“Within a mile of the city all around is the forest, extending uninterruptedly many hundreds and even, in some directions, thousands of miles into the interior. The climate is beautiful. We are now at the commencement of the dry season. It rains generally for an hour or two every evening, though not always. Before sunrise the thermometer is about 75°, in the afternoon 85° to 87°, the highest I have yet noted. This is hot, but by no means oppressive. I enjoy it as much as the finest summer weather in England. We have been principally collecting insects at present. The variety is immense ; we have already got about four hundred distinct kinds.”
In fulfilment of a promise I made before I left Neath, I wrote a letter to the members of the Mechanics' Institution, after I had been nine months in the country, and as my mother preserved a copy of it, I will give the more important parts of it here. After a few preliminary observations, I proceed thus:–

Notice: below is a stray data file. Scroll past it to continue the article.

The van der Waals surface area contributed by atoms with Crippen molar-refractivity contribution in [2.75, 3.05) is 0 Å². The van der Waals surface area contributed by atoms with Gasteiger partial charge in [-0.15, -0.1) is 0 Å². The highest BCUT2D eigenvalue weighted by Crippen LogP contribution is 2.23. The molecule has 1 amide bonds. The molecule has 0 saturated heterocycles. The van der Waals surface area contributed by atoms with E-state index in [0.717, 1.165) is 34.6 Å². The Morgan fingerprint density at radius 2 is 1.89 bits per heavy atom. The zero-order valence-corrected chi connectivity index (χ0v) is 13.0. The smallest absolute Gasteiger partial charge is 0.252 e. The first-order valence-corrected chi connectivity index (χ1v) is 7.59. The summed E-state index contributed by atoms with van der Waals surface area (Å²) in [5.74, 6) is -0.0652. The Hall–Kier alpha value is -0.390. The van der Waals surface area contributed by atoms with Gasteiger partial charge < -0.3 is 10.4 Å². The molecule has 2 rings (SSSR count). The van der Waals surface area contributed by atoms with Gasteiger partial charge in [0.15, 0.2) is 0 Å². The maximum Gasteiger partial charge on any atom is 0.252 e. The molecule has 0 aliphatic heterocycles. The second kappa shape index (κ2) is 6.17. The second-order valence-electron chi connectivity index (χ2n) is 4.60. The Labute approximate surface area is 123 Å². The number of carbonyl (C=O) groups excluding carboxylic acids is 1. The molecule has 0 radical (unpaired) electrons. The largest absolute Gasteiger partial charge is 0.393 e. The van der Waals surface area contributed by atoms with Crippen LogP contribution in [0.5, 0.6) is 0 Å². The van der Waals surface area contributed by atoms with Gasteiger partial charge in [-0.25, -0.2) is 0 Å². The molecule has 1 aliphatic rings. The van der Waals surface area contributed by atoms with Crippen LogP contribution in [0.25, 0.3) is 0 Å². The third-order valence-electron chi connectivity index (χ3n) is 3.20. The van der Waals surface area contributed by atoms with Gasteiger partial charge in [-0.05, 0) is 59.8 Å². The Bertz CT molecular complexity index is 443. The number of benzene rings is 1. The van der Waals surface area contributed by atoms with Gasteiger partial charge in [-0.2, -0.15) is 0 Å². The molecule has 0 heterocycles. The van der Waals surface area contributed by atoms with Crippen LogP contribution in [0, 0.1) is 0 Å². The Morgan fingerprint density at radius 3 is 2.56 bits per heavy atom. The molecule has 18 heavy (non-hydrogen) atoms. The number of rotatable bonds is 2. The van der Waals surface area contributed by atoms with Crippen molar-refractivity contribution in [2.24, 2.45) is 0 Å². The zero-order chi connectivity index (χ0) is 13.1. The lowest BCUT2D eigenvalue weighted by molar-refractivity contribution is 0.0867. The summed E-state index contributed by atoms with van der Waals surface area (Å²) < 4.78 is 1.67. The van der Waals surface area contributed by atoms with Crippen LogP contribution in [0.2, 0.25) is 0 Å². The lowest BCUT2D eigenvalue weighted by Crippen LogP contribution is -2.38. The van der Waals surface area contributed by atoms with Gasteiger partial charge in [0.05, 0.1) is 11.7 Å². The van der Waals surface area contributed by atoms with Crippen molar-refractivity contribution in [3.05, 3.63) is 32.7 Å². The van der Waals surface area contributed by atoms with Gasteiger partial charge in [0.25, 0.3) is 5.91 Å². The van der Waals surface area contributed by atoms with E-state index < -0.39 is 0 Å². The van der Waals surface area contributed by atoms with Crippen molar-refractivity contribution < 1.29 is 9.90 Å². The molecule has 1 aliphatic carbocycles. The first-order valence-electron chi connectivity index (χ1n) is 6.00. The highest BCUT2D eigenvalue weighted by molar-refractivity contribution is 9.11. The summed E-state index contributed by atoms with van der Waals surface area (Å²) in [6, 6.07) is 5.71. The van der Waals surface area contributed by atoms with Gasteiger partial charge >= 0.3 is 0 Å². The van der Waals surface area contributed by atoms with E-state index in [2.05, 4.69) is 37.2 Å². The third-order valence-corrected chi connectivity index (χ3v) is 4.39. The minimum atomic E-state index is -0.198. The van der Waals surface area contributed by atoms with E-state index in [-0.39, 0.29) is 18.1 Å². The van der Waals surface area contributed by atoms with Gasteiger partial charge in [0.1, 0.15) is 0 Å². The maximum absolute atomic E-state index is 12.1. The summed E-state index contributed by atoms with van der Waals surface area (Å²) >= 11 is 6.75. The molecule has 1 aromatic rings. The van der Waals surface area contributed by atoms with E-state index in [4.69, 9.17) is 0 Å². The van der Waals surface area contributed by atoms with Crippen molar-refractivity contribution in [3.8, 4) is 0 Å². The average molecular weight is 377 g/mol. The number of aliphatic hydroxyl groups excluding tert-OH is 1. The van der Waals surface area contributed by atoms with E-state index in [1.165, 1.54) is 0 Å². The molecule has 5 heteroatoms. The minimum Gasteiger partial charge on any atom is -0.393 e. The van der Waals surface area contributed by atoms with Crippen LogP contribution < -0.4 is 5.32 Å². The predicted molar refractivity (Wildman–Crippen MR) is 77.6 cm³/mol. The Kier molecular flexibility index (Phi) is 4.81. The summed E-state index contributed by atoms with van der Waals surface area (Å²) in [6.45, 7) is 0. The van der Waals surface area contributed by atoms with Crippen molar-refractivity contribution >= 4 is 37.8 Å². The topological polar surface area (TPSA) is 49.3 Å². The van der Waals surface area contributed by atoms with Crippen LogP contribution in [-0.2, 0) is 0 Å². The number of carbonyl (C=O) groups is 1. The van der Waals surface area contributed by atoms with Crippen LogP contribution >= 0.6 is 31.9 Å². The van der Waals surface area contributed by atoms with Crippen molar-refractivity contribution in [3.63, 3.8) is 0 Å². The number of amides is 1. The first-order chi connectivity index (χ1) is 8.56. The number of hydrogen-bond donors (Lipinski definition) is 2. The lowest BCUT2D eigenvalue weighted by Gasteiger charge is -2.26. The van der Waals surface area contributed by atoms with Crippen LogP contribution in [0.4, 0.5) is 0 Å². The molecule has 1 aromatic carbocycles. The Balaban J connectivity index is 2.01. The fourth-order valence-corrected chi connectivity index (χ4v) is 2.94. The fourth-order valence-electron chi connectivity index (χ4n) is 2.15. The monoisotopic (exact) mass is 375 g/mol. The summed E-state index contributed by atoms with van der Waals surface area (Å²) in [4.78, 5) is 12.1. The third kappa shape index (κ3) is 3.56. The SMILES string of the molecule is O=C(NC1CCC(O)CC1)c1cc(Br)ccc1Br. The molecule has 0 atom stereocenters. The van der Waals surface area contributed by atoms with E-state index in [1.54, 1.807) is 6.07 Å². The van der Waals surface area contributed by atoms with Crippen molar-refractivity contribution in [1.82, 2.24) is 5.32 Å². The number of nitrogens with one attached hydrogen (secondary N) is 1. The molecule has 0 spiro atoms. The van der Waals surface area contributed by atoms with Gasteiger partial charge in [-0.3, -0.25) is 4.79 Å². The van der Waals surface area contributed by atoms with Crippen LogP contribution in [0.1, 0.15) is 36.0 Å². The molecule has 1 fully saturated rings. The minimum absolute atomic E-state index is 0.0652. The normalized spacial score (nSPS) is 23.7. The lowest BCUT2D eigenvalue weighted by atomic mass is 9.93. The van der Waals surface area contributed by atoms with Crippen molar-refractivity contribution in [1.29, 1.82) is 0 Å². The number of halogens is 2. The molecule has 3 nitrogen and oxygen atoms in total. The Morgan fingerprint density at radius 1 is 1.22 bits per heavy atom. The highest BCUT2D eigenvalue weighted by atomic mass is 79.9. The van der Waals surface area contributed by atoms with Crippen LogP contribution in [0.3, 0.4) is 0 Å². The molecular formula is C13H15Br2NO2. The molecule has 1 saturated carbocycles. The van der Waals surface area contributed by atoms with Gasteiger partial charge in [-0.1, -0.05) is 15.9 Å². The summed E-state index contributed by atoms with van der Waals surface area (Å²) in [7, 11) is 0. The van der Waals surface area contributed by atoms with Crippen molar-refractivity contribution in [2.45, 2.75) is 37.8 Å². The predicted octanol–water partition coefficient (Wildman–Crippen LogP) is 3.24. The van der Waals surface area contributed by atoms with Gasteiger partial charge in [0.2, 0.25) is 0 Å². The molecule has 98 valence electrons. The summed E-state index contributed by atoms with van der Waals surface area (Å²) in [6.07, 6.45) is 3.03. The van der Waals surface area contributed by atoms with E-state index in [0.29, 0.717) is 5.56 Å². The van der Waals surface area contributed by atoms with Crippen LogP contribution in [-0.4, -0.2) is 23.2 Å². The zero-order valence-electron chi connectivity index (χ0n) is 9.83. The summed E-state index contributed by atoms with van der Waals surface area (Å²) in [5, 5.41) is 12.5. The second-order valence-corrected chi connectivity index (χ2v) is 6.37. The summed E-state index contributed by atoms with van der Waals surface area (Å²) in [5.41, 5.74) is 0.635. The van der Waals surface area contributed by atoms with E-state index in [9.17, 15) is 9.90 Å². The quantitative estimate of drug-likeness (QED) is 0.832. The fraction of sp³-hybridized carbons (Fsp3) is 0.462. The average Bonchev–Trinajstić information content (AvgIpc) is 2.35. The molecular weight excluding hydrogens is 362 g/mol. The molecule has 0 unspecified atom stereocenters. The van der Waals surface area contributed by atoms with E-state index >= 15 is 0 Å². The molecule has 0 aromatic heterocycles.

“Previous to leaving England I had read many books of travels in hot countries, I had dwelt so much on the enthusiastic descriptions most naturalists give of the surpassing beauty of tropical vegetation, and of the strange forms and brilliant colours of the animal world, that I had wrought myself up to a fever-heat of expectation, and it is not to be wondered at that my early impressions were those of disappointment. On my first walk into the forest I looked about, expecting to see monkeys as plentiful as at the Zoological Gardens, with humming-birds and parrots in profusion. But for several days I did not see a single monkey, and hardly a bird of any kind, and I began to think that these and other productions of the South American forests are much scarcer than they are represented to be by travellers. But I soon found that these creatures were plentiful enough when I knew where and how to look for them, and that the number of different kinds of all the groups of animals is wonderfully great. The special interest of this country to the naturalist is, that while there appears at first to be so few of the higher forms of life, there is in reality an inexhaustible variety of almost all animals. I almost think that in a single walk you may sometimes see more quadrupeds, birds, and even some groups of insects in England than here. But when seeking after them day after day, the immense variety of strange forms and beautiful colours is really astonishing. There are, for instance, few places in England where during one summer more than thirty different kinds of butterflies can be collected; but here, in about two months, we obtained more than four hundred distinct species, many of extraordinary size, or of the most brilliant colours. “There is, however, one natural feature of this country, the interest and grandeur of which may be fully appreciated in a single walk: it is the “virgin forest.” Here no one who has any feeling of the magnificent and the sublime can be disappointed ; the sombre shade, scarce illumined by a single direct ray even of the tropical sun, the enormous size and height of the trees, most of which rise like huge columns a hundred feet or more without throwing out a single branch, the strange buttresses around the base of some, the spiny or furrowed stems of others, the curious and even extraordinary